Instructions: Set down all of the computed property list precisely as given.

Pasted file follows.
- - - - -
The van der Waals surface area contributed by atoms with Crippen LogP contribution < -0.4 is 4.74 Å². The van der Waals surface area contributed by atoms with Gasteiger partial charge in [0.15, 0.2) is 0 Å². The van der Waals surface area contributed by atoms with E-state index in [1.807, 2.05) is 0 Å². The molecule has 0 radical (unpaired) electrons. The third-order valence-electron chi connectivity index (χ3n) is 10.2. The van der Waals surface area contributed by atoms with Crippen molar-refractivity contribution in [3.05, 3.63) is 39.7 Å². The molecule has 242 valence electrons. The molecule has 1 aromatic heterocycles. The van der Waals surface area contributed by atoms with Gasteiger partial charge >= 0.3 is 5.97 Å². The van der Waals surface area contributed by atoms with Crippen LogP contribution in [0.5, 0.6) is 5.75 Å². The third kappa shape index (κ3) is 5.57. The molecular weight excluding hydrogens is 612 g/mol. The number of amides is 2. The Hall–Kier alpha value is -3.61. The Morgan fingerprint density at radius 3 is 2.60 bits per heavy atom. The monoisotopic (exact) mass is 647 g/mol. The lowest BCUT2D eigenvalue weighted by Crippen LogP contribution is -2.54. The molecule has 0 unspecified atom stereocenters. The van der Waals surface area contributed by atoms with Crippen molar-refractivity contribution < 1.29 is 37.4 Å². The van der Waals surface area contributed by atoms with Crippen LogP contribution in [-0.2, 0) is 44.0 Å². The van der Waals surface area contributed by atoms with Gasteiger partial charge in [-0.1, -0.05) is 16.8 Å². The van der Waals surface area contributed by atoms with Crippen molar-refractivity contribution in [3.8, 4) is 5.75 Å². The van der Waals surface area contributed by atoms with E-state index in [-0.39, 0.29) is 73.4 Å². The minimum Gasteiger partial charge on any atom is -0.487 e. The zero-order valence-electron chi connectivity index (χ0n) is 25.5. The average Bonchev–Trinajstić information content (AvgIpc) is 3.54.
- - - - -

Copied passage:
The van der Waals surface area contributed by atoms with Crippen LogP contribution < -0.4 is 4.74 Å². The van der Waals surface area contributed by atoms with Gasteiger partial charge in [0.15, 0.2) is 0 Å². The van der Waals surface area contributed by atoms with E-state index in [1.807, 2.05) is 0 Å². The molecule has 0 radical (unpaired) electrons. The third-order valence-electron chi connectivity index (χ3n) is 10.2. The van der Waals surface area contributed by atoms with Crippen molar-refractivity contribution in [3.05, 3.63) is 39.7 Å². The molecule has 242 valence electrons. The molecule has 1 aromatic heterocycles. The van der Waals surface area contributed by atoms with Gasteiger partial charge >= 0.3 is 5.97 Å². The van der Waals surface area contributed by atoms with Crippen LogP contribution in [0.5, 0.6) is 5.75 Å². The third kappa shape index (κ3) is 5.57. The molecular weight excluding hydrogens is 612 g/mol. The number of amides is 2. The Hall–Kier alpha value is -3.61. The Morgan fingerprint density at radius 3 is 2.60 bits per heavy atom. The monoisotopic (exact) mass is 647 g/mol. The lowest BCUT2D eigenvalue weighted by Crippen LogP contribution is -2.54. The molecule has 0 unspecified atom stereocenters. The van der Waals surface area contributed by atoms with Crippen molar-refractivity contribution < 1.29 is 37.4 Å². The van der Waals surface area contributed by atoms with Crippen LogP contribution in [-0.2, 0) is 44.0 Å². The van der Waals surface area contributed by atoms with Gasteiger partial charge in [-0.1, -0.05) is 16.8 Å². The van der Waals surface area contributed by atoms with Crippen molar-refractivity contribution in [3.8, 4) is 5.75 Å². The van der Waals surface area contributed by atoms with E-state index in [-0.39, 0.29) is 73.4 Å². The minimum Gasteiger partial charge on any atom is -0.487 e. The zero-order valence-electron chi connectivity index (χ0n) is 25.5. The average Bonchev–Trinajstić information content (AvgIpc) is 3.54.